Sunday, January 1, 2012

Good Advice for 2012

Someone wished me a "Shana Tova" today and it took me off guard.  Of course in Israel today, it was a normal Sunday work day so I had mostly forgotten that it was New Year's Day when I received this greeting.

I also received an unexpected email from Chief Rabbi Lord Dr. Soon-to-be-unemployed Jonathan Sacks titled: Three Resolutions for the New Year.  I am sharing his third tip as it pertains to the business of this blog, tefilla; if you'd like to read the whole post click here:

Third, pray. Prayer is our dialogue with the infinite Other. It’s also hard, which is why we have prayer books. The finest collection of prayers is the book of Psalms. It embraces the spectrum of feeling from despair to jubilation. Prayer is to the soul what exercise is to the body, and without it we become emotionally flabby.

Some people don’t pray because they try it and it does not work. They forget that prayer is done best in the company of others, in a holy place, in song, the language of the soul as it reaches out toward the unsayable. The most life-transforming prayers are choral not solo.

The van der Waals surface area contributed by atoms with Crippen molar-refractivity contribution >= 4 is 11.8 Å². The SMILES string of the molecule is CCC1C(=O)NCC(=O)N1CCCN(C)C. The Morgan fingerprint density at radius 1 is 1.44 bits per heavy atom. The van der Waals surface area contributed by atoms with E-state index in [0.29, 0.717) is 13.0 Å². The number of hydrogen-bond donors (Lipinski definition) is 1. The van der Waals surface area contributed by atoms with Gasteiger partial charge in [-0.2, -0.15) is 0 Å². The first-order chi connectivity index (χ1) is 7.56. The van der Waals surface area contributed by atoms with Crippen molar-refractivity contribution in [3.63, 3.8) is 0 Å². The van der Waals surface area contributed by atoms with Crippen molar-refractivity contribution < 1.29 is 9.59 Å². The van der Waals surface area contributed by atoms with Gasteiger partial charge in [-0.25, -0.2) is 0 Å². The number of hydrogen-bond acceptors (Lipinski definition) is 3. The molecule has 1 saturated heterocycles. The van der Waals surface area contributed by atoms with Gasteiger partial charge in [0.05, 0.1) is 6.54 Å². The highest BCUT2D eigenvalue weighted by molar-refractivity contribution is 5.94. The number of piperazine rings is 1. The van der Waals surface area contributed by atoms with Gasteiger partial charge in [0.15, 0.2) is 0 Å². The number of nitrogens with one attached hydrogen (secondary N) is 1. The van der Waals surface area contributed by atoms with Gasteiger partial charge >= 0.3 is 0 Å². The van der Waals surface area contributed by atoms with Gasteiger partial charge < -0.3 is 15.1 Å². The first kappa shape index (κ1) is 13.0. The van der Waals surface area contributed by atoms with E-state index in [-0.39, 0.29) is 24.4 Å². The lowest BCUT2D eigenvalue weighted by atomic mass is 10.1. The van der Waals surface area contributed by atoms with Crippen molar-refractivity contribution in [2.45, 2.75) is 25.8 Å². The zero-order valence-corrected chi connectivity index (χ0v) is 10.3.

Iris Murdoch has a lovely analogy for what prayer can achieve. She describes looking out of a window in an anxious and resentful state of mind, oblivious of her surroundings, brooding on some resentment, feeling sorry for herself. Then, suddenly, she sees a hovering kestrel. “In a moment,” she says, “everything is altered. The brooding self . . . has disappeared. There is nothing now but kestrel. And when I return to thinking of the other matter it seems less important.” She calls this “unselfing”, and that is what prayer achieves at its best. It opens our eyes to the wonder of the world.


I think it is great advice and honest.  Wishing you all a Gregorian Shana Tova

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